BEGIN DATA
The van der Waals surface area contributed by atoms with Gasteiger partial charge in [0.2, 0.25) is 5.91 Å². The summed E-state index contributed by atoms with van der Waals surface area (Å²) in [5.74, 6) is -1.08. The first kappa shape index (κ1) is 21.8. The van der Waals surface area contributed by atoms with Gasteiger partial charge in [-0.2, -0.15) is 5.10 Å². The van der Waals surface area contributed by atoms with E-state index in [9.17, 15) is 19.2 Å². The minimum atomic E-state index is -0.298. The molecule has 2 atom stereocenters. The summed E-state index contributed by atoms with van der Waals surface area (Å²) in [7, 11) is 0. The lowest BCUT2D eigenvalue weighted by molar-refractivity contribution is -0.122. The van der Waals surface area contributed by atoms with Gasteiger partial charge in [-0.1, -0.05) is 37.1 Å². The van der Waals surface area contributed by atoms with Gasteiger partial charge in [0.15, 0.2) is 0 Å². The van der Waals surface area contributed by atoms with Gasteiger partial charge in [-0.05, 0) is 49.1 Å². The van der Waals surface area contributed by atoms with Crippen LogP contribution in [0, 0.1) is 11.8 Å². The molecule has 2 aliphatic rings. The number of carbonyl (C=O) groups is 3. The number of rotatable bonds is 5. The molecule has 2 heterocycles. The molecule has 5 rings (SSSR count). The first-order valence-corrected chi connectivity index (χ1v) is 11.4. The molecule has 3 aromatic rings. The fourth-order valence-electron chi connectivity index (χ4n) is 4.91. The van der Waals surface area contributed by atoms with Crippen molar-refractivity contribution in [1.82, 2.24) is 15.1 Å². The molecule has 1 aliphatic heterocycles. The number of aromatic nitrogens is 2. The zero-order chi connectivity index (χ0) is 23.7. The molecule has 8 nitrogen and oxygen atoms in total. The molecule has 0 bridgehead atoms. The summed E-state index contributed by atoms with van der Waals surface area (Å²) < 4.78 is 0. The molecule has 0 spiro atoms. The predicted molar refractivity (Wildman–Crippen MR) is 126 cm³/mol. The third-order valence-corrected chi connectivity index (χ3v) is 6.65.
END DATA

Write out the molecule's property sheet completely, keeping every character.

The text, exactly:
The van der Waals surface area contributed by atoms with Gasteiger partial charge in [0.2, 0.25) is 5.91 Å². The summed E-state index contributed by atoms with van der Waals surface area (Å²) in [5.74, 6) is -1.08. The first kappa shape index (κ1) is 21.8. The van der Waals surface area contributed by atoms with Gasteiger partial charge in [-0.2, -0.15) is 5.10 Å². The van der Waals surface area contributed by atoms with E-state index in [9.17, 15) is 19.2 Å². The minimum atomic E-state index is -0.298. The molecule has 2 atom stereocenters. The summed E-state index contributed by atoms with van der Waals surface area (Å²) in [7, 11) is 0. The lowest BCUT2D eigenvalue weighted by molar-refractivity contribution is -0.122. The van der Waals surface area contributed by atoms with Gasteiger partial charge in [-0.1, -0.05) is 37.1 Å². The van der Waals surface area contributed by atoms with Gasteiger partial charge in [0.15, 0.2) is 0 Å². The van der Waals surface area contributed by atoms with Gasteiger partial charge in [-0.05, 0) is 49.1 Å². The van der Waals surface area contributed by atoms with Crippen LogP contribution in [0, 0.1) is 11.8 Å². The molecule has 2 aliphatic rings. The number of carbonyl (C=O) groups is 3. The number of rotatable bonds is 5. The molecule has 2 heterocycles. The molecule has 5 rings (SSSR count). The first-order valence-corrected chi connectivity index (χ1v) is 11.4. The molecule has 3 aromatic rings. The fourth-order valence-electron chi connectivity index (χ4n) is 4.91. The van der Waals surface area contributed by atoms with Crippen molar-refractivity contribution in [1.82, 2.24) is 15.1 Å². The molecule has 1 aliphatic heterocycles. The number of aromatic nitrogens is 2. The zero-order chi connectivity index (χ0) is 23.7. The molecule has 8 nitrogen and oxygen atoms in total. The molecule has 0 bridgehead atoms. The summed E-state index contributed by atoms with van der Waals surface area (Å²) < 4.78 is 0. The molecule has 0 spiro atoms. The predicted molar refractivity (Wildman–Crippen MR) is 126 cm³/mol. The third-order valence-corrected chi connectivity index (χ3v) is 6.65.